The reduced CDV prevalence in animals attended at Veterinary Hospitals1,12, and as was observed in this study, in comparison with other field survey reports5,9,13, indicates that the exact prevalence of canine distemper in normal animal populations is actually higher than has been revealed by Hospital surveys. Thus, Hospital-based surveys may not reveal the real prevalence of canine distemper in urban dog populations when compared with field surveillance studies.

Although the seasonal occurrence of CDV infection is not well-defined21, data from this review demonstrated a significant increase in the number of cases during winter months and a corresponding decline during the hot seasons (Fig. 1). Other authors1,10 have described similar observations. The colder season favours viral survival24, and perhaps induces immunodepression in neonates and recently weaned animals. This induced immunosuppression may become more pronounced by the absence or unavailability of adequate maternal antibodies, or by the presence of another concomitant debilitating disease.

Even though a case of CDV infection was described in a wild dog (Cerdocyn thous) in Brazil20, the domestic dog, which is the main host of this virus7, continues to be the principal animal species affected in Brazil. Therefore, adequate prophylactic methods must be implemented to prevent the dissemination of canine distemper, since the only efficient and practical method to control CDV infection is by acquired immunisation using vaccination2,7,19.

Although canine distemper has been known to occur in vaccinated dogs9,12, vaccination should be practised wherever canine distemper is enzootic, and such programme should begin when the quantity of maternal antibodies in the neonate begins to decline, and followed by periodic boosters until the animal is completely immunised, or has attained a serum virus-neutralising titter that is greater than or equal to 1:10021. This transitional period appears to be breed-related7, but generally varies from six to eight months of age in most dogs21. Vaccination strategies are described elsewhere7,21,25. Nevertheless, the objectives of vaccination programmes and the efficiency of commercially available vaccines should be evaluated periodically to ensure that adequate immunity has been achieved within urban canine populations. Additionally, since distemper-like diseases are not common in other animal species in our country, caution must be taken to prevent close proximity between mongrels and wild animals in Brazil in an attempt to restrict the spread of this disease to other animal species.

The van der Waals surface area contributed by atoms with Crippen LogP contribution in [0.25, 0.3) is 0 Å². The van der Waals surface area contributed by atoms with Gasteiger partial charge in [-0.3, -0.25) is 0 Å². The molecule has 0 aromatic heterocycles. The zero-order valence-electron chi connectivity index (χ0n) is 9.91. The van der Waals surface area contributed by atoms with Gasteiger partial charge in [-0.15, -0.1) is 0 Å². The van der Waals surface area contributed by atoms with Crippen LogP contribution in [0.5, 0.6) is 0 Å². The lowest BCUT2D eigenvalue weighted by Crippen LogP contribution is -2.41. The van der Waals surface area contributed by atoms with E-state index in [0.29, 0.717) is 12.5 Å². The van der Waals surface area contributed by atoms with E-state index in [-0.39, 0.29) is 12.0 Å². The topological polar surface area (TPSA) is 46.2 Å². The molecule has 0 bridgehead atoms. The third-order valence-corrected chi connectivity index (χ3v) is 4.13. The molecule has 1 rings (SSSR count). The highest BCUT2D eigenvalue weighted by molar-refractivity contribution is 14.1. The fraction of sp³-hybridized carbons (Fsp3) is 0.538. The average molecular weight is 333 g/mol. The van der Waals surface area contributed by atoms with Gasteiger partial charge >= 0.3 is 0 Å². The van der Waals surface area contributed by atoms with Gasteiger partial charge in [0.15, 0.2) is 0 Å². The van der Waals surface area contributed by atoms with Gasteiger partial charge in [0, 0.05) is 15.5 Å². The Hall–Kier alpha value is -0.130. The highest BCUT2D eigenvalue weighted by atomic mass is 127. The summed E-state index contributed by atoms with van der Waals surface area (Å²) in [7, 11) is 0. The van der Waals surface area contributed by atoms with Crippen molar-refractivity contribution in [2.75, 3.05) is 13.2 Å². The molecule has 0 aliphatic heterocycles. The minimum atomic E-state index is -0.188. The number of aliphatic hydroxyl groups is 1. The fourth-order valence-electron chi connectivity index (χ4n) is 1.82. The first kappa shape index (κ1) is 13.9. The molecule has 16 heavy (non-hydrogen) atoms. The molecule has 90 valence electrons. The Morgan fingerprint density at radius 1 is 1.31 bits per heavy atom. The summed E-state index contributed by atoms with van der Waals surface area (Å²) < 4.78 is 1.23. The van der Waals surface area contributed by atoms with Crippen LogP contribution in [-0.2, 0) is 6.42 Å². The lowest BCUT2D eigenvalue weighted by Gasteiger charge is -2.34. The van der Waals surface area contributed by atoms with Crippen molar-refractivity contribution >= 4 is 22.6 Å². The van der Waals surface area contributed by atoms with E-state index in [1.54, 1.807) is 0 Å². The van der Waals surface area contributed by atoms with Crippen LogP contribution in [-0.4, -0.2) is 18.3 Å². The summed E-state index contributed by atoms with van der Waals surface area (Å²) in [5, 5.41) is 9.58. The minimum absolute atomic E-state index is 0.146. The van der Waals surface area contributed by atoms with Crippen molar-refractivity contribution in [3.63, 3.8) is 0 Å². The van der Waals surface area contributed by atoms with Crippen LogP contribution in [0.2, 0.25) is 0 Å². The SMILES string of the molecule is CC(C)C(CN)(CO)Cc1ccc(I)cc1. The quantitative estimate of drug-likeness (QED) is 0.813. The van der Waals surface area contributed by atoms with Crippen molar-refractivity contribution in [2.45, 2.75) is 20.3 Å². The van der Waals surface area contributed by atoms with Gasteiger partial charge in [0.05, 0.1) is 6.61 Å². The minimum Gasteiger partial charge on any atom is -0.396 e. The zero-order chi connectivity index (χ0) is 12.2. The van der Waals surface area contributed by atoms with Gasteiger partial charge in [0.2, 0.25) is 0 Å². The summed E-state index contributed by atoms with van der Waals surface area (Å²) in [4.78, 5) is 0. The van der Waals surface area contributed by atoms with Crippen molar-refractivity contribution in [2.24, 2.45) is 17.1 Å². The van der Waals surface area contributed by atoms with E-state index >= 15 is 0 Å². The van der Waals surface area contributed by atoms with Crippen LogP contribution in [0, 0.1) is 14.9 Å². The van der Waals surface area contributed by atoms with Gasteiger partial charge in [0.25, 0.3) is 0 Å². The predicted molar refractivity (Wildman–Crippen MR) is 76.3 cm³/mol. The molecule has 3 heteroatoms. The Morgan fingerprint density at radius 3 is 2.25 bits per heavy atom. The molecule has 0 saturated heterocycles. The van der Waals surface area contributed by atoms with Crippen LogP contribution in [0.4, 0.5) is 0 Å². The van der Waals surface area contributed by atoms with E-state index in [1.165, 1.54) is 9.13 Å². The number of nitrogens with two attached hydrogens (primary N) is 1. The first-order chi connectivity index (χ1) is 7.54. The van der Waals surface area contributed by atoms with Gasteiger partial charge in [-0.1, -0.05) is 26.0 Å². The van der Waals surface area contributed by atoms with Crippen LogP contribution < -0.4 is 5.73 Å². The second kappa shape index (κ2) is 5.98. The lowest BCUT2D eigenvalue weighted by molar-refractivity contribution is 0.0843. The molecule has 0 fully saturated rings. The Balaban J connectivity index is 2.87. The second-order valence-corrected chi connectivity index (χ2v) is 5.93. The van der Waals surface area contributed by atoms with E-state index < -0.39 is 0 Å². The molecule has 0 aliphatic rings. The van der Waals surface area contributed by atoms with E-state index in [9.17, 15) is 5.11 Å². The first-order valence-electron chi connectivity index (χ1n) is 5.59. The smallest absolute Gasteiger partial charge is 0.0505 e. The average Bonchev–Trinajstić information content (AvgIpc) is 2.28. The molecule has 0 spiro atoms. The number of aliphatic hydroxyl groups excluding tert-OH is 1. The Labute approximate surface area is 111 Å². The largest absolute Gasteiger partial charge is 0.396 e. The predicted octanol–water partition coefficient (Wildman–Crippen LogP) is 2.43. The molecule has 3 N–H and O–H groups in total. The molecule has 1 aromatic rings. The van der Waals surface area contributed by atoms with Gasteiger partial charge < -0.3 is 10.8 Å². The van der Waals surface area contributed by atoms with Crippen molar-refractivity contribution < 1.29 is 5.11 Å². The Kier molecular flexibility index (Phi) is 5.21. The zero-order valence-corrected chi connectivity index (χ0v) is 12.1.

We thank Major Antônio L. Cavalheiro, Military Meteorological Centre, Santa Maria Air Base, for the climatic data, and Dr. Heitor José Cervo, Veterinary Registry and Statistical Service (SAVE/UFSM), for the utilisation of registry information.